The career of the late Peter Sellers contains any number of obvious high points--his two collaborations with Stanley Kubrick, the massively successful "Pink Panther" franchise and his stellar late-period performance in "Being There"--but include just as many, if not more, oddities and obscurities as well. Falling into the latter category is "Mr. Topaze" (a.k.a "I Like Money"), a 1961 project that also marked the only official feature directorial effort of his career. (He would take over the direction of his last film, the posthumously released "The Fiendish Plot of Fu Manchu" (1980) but original director Piers Haggard retained the credit.) Based on Marcel Pagnol's 1928 play, which had been adapted to the screen several times by this point (including two films directed by Pagnol himself), Sellers plays Auguste Topaze, a teacher in a provincial small town whose only truly noteworthy quality is that he cannot help but be utterly honest, regardless of the situation. This proves to be his temporary downfall when the slimy headmaster (Leo McKern) of his school insists that he change the bad grade of a student who is the grandson of a wealthy and powerful baroness--naturally he refuses and he is immediately dismissed from his post. However, his reputation for scrupulous honesty come to the attention of a crooked government official, Catel Benac (Herbert Lom) and his mistress, Suzy (Nadia Gray), who decide to exploit his good name by making him the front man for their shady business dealings. When Topaze discovers that he is being used, he is outraged at first but not only does he finally succumb to the temptation to lie, cheat and steal in order to get ahead, he proves to be surprisingly good at it, much to the chagrin of all of those who had been underestimating him.

When the film came out in England, it was, despite Sellers's enormous popularity at the time, a commercial and critical flop and Sellers himself was so appalled by the reaction that he strove to have all the prints destroyed (the one held in the archives of the British Film Institute is said to be the only one left in existence) and as a result, "Mr. Topaze" has languished in obscurity for decades. Seen today in this new restoration, the film reveals itself to be somewhat better than the initial reception suggested but is more of a curiosity than anything else. Anyone assuming that a film with Sellers at the helm would inspire him to deliver a decidedly surreal work of crazy comedy with one (or possibly more) of his more outrageous acting turns but the opposite proves to be true--his Topaze is one of the quietest and most restrained of his performances of his career and the film as a whole is equally low-key. (Even the table-turning climax is done in a surprisingly minor key.) Likewise, his work behind the camera is equally subdued--he is clearly less interested in the visual aspects than he is in the performances. Besides his nicely downplayed tun, he gets good work from his entire cast, which also includes the likes of Michael Gough, Billie Whitelaw and John Neville. The essential problem with the film, as it turns out, lies with the material more than anything else--in charting a nice and honest man rise through the social ranks as he goes from being used by everyone to cheerfully using everyone himself, screenwriter Pieree Rouve never quite figures out a way to make this transformation work in either dramatic or comedic terms (a key criticism of the original play as well) and as a result, the whole thing just comes across as being overly cynical and without any real insight towards Topaze or his change in behavior. For fan of Sellers, "Mr. Topaze" is clearly worth watching, if only to at last fill in one of the blanks in his filmography, but more casual observers may find it to be a bit of a slog.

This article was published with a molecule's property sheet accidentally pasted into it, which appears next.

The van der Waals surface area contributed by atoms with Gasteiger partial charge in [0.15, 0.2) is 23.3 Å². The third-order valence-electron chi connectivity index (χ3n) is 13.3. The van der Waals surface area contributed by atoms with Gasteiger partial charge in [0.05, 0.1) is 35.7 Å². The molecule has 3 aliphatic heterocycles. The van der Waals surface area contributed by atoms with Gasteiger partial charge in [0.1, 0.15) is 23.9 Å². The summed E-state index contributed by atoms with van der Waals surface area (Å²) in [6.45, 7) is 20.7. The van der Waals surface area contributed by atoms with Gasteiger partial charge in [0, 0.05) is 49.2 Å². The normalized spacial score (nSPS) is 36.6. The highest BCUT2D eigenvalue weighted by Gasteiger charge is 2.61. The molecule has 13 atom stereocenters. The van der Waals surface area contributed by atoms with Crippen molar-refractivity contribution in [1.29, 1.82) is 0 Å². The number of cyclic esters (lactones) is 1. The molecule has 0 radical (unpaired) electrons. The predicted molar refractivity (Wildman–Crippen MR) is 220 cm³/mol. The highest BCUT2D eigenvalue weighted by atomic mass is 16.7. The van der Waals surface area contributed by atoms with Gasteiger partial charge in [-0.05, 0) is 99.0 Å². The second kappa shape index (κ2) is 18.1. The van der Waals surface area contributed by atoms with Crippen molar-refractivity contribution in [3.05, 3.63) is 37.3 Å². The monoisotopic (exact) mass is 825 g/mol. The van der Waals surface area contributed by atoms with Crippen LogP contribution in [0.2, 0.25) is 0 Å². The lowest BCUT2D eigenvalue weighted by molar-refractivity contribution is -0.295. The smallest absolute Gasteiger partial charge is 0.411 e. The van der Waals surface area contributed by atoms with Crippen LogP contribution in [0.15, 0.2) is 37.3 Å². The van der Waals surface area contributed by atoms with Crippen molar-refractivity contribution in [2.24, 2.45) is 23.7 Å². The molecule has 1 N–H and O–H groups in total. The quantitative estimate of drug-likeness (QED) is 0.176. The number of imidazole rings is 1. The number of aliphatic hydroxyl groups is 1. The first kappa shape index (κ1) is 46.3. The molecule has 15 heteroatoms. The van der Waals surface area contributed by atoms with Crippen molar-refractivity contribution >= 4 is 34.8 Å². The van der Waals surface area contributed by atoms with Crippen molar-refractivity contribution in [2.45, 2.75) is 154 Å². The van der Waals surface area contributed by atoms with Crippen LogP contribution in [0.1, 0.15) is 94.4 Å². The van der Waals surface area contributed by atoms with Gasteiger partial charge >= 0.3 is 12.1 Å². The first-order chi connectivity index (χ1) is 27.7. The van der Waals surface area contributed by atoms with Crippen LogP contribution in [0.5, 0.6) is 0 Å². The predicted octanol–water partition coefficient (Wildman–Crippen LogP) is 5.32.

link directly to this feature at https://www.efilmcritic.com/feature.php?feature=4249
originally posted: 06/12/20 05:18:20
last updated: 06/13/20 01:28:29